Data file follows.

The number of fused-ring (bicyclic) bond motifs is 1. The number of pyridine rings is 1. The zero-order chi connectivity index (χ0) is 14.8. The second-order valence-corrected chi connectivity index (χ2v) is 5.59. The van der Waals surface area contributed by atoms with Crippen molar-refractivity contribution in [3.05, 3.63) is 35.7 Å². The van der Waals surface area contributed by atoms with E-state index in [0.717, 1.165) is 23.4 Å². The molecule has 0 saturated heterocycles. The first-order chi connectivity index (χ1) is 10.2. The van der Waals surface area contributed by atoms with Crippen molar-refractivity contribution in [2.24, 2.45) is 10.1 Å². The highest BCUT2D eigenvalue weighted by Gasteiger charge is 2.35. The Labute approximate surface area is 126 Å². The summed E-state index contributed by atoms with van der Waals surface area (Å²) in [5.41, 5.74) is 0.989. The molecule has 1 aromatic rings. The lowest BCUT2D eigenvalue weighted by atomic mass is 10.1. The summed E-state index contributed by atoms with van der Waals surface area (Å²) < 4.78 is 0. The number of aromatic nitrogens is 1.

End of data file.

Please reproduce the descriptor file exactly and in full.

The number of fused-ring (bicyclic) bond motifs is 1. The number of pyridine rings is 1. The zero-order chi connectivity index (χ0) is 14.8. The second-order valence-corrected chi connectivity index (χ2v) is 5.59. The van der Waals surface area contributed by atoms with Crippen molar-refractivity contribution in [3.05, 3.63) is 35.7 Å². The van der Waals surface area contributed by atoms with E-state index in [0.717, 1.165) is 23.4 Å². The molecule has 0 saturated heterocycles. The first-order chi connectivity index (χ1) is 10.2. The van der Waals surface area contributed by atoms with Crippen molar-refractivity contribution in [2.24, 2.45) is 10.1 Å². The highest BCUT2D eigenvalue weighted by Gasteiger charge is 2.35. The Labute approximate surface area is 126 Å². The summed E-state index contributed by atoms with van der Waals surface area (Å²) in [5.41, 5.74) is 0.989. The molecule has 1 aromatic rings. The lowest BCUT2D eigenvalue weighted by atomic mass is 10.1. The summed E-state index contributed by atoms with van der Waals surface area (Å²) < 4.78 is 0. The number of aromatic nitrogens is 1.